The Times
11 April 2016

Carnatic Music Ensemble performing at Counterflows Festival

South India’s Carnatic Music Ensemble

Weekend review

Thu 7 – Sun 9 Apr, various venues, Glasgow

There’s a busker outside Tesco on Sauchiehall Street doing his plaintive guitar cover of The Beatles’ ‘Yesterday’, while one block up at the CCA, queues are snaking around the building, waiting to see Zeena Parkins, a Detroit-born harpist. She’s the featured artist in this year’s Counterflows, a festival dedicated to ‘adventurous underground music’. For dedicated, read obsessed. That is, with all that is new, experimental, improvised, weird and marginal – and the balance they hit, year on year, between mind-bendingly good and straight-up fun sounds makes it one of Glasgow’s annual music highlights.

For the festival’s fifth year, curators  Alasdair Campbell and Fielding Hope joke that they’ve “gone a bit trad”; bookending their four-day programme with string music. The opening concert is an incredible, haunting night of low light and stained glass in the grandiose Glasgow University Chapel, where Laura Cannell and Angharad Davies present their Counterflows commission, Mythos of Violins, a meditative, melodic improvisation that sits beautifully beside Áine O’Dwyer’s Music for Church Cleaners, booming eerily out of the giant church organ.

London based O’Dwyer also featured in the closing concert, duetting with Zanzibar-based multi-instrumentalist Mohamed Issa Haji Matona, before a finale by South India’s Carnatic Music Ensemble, discovered by Campbell on a British Council trip to discover new artists and build international links, something the festival has always enjoyed doing. Elsewhere there is Chelpa Ferro, an anarchic, middle-aged disco-metal-noise trio from Brazil, channelling Larry David going postal with electric guitar and shrill bleeps; Black Top, a British free jazz duo splicing together xylo-synth odysseys with iPad meanderings, Jamaican dub and live drums; and Inga Copeland, also known as Lolina, who presented a darkly magical club set under strobe lights, with spoken word, muscular beats and morphing techno. There’s room in the festival’s wide scope for them to comfortably fit in morning workshops with local music therapist Aby Vulliamy for pre-verbal babies and parents too.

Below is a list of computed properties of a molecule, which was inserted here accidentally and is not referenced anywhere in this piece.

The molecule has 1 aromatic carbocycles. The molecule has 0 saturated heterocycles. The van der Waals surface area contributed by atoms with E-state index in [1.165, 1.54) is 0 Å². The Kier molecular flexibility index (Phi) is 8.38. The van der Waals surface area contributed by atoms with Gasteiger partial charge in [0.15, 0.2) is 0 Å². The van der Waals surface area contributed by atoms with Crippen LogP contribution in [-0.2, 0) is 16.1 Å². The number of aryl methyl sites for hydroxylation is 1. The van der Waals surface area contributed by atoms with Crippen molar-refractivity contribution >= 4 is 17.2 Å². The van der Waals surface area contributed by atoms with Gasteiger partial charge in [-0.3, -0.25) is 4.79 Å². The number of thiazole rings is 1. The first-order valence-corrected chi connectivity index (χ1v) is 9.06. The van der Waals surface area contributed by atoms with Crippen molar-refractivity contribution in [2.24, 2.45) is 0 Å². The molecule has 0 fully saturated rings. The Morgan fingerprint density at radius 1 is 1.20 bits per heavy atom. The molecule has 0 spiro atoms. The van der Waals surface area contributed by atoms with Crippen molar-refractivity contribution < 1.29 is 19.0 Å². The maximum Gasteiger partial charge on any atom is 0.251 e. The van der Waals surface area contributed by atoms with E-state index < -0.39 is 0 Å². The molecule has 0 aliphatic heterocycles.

The festival takes delight in picking its locations thoughtfully. Saturday saw audiences scooped up one small busload at a time and driven to a secret location, a well heeled home in the West End for an intimate concert by the immensely talented Zeena Parkins, who has worked in the past with Björk, Yoko Ono and Merce Cunningham, and teamed up this weekend with Glasgow’s One Ensemble. After serving her guests champagne and canapés, she invited them to stick their heads inside a grand piano she was creating mesmerising drones and buzzes from, then led them to the kitchen for a solo harp concert, played in a uniquely subversive, sometimes violent and gorgeous style. The Glasgow School of Art’s Vic Bar took over the night shift with pummelling, sweaty, playful sets from Hungarian DJs Evol and the mysterious snare drum and laptop duo, N.M.O. The day after, Twitter directed anyone who was interested to a free busking session between New York rapper Sensational and Newcastle father/ daughter screamo-pop duo on Sunday afternoon in the middle of the busy shopping centre, Shawlands Arcade.

A satisfying counterpoint to bland, white, twenty something, male-dominated or nostalgic music, Counterflows is more interested in drilling deeper to find non-generic, new sub-genres and shine torches on the obscure and sublime. Colourful, intelligent and hedonistic all at once, their devotion pays off every time.

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